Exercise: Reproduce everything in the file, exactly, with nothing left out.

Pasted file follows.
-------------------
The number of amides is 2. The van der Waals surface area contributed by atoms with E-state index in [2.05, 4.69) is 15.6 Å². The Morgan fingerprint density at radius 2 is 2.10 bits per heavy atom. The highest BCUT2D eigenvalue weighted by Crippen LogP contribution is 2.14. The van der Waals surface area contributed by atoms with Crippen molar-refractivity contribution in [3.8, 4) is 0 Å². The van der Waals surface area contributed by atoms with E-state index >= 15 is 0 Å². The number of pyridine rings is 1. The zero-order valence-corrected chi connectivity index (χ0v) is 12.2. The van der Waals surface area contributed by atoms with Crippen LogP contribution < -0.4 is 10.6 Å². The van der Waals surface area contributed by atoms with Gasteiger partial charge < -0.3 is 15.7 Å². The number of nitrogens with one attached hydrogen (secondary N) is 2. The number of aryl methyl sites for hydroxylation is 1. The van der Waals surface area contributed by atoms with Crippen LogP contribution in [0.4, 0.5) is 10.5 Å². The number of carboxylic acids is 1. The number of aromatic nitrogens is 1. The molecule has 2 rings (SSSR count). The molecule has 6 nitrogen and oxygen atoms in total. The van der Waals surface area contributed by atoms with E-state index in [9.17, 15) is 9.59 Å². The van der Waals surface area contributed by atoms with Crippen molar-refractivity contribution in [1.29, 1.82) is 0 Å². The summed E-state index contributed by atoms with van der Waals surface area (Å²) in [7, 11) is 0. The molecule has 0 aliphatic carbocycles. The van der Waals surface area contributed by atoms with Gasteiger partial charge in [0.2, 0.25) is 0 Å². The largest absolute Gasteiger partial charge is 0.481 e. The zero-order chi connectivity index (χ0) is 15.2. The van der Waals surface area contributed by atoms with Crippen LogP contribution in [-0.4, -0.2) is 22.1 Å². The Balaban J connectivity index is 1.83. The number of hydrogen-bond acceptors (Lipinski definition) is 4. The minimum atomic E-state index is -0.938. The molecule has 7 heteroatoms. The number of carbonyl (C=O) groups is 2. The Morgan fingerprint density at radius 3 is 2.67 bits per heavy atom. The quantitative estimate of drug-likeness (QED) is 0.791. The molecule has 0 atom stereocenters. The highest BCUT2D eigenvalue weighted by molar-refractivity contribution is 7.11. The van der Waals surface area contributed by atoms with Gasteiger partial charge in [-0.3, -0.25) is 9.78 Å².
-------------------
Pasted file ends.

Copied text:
The number of amides is 2. The van der Waals surface area contributed by atoms with E-state index in [2.05, 4.69) is 15.6 Å². The Morgan fingerprint density at radius 2 is 2.10 bits per heavy atom. The highest BCUT2D eigenvalue weighted by Crippen LogP contribution is 2.14. The van der Waals surface area contributed by atoms with Crippen molar-refractivity contribution in [3.8, 4) is 0 Å². The van der Waals surface area contributed by atoms with E-state index >= 15 is 0 Å². The number of pyridine rings is 1. The zero-order valence-corrected chi connectivity index (χ0v) is 12.2. The van der Waals surface area contributed by atoms with Crippen LogP contribution < -0.4 is 10.6 Å². The van der Waals surface area contributed by atoms with Gasteiger partial charge < -0.3 is 15.7 Å². The number of nitrogens with one attached hydrogen (secondary N) is 2. The number of aryl methyl sites for hydroxylation is 1. The van der Waals surface area contributed by atoms with Crippen LogP contribution in [0.4, 0.5) is 10.5 Å². The number of carboxylic acids is 1. The number of aromatic nitrogens is 1. The molecule has 2 rings (SSSR count). The molecule has 6 nitrogen and oxygen atoms in total. The van der Waals surface area contributed by atoms with E-state index in [9.17, 15) is 9.59 Å². The van der Waals surface area contributed by atoms with Crippen molar-refractivity contribution in [1.29, 1.82) is 0 Å². The summed E-state index contributed by atoms with van der Waals surface area (Å²) in [7, 11) is 0. The molecule has 0 aliphatic carbocycles. The van der Waals surface area contributed by atoms with Gasteiger partial charge in [0.2, 0.25) is 0 Å². The largest absolute Gasteiger partial charge is 0.481 e. The zero-order chi connectivity index (χ0) is 15.2. The van der Waals surface area contributed by atoms with Crippen LogP contribution in [-0.4, -0.2) is 22.1 Å². The Balaban J connectivity index is 1.83. The number of hydrogen-bond acceptors (Lipinski definition) is 4. The minimum atomic E-state index is -0.938. The molecule has 7 heteroatoms. The number of carbonyl (C=O) groups is 2. The Morgan fingerprint density at radius 3 is 2.67 bits per heavy atom. The quantitative estimate of drug-likeness (QED) is 0.791. The molecule has 0 atom stereocenters. The highest BCUT2D eigenvalue weighted by molar-refractivity contribution is 7.11. The van der Waals surface area contributed by atoms with Gasteiger partial charge in [-0.3, -0.25) is 9.78 Å².